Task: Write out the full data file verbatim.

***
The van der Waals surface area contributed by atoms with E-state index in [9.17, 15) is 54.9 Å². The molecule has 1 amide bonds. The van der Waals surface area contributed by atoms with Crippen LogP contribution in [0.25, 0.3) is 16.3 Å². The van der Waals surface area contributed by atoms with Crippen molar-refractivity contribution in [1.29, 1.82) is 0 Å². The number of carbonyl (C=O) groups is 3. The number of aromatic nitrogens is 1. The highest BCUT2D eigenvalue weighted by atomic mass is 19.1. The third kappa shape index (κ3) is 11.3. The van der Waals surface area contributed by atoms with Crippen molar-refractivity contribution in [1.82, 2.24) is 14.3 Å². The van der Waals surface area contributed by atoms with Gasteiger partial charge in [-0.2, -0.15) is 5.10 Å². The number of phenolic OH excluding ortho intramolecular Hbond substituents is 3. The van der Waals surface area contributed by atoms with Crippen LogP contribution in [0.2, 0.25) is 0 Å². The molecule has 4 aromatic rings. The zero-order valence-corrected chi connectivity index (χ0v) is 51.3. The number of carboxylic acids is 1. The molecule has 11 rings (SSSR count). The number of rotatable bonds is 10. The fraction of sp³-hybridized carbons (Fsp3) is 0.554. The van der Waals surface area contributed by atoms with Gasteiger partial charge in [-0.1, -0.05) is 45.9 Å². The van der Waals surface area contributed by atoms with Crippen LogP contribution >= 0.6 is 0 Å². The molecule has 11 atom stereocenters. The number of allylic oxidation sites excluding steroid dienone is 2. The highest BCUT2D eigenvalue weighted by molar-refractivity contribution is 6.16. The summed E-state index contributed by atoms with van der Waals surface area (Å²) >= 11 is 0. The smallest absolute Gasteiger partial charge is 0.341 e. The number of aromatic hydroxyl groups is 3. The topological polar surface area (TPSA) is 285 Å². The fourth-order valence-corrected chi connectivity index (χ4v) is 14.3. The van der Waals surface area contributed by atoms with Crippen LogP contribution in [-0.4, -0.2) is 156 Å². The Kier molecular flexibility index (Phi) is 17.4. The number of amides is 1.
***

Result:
The van der Waals surface area contributed by atoms with E-state index in [9.17, 15) is 54.9 Å². The molecule has 1 amide bonds. The van der Waals surface area contributed by atoms with Crippen LogP contribution in [0.25, 0.3) is 16.3 Å². The van der Waals surface area contributed by atoms with Crippen molar-refractivity contribution in [1.29, 1.82) is 0 Å². The number of carbonyl (C=O) groups is 3. The number of aromatic nitrogens is 1. The highest BCUT2D eigenvalue weighted by atomic mass is 19.1. The third kappa shape index (κ3) is 11.3. The van der Waals surface area contributed by atoms with Crippen molar-refractivity contribution in [1.82, 2.24) is 14.3 Å². The van der Waals surface area contributed by atoms with Gasteiger partial charge in [-0.2, -0.15) is 5.10 Å². The number of phenolic OH excluding ortho intramolecular Hbond substituents is 3. The van der Waals surface area contributed by atoms with Crippen LogP contribution in [0.2, 0.25) is 0 Å². The molecule has 4 aromatic rings. The zero-order valence-corrected chi connectivity index (χ0v) is 51.3. The number of carboxylic acids is 1. The molecule has 11 rings (SSSR count). The number of rotatable bonds is 10. The fraction of sp³-hybridized carbons (Fsp3) is 0.554. The van der Waals surface area contributed by atoms with Gasteiger partial charge in [-0.1, -0.05) is 45.9 Å². The van der Waals surface area contributed by atoms with Crippen LogP contribution >= 0.6 is 0 Å². The molecule has 11 atom stereocenters. The number of allylic oxidation sites excluding steroid dienone is 2. The highest BCUT2D eigenvalue weighted by molar-refractivity contribution is 6.16. The summed E-state index contributed by atoms with van der Waals surface area (Å²) >= 11 is 0. The smallest absolute Gasteiger partial charge is 0.341 e. The number of aromatic hydroxyl groups is 3. The topological polar surface area (TPSA) is 285 Å². The fourth-order valence-corrected chi connectivity index (χ4v) is 14.3. The van der Waals surface area contributed by atoms with Crippen LogP contribution in [-0.4, -0.2) is 156 Å². The Kier molecular flexibility index (Phi) is 17.4. The number of amides is 1.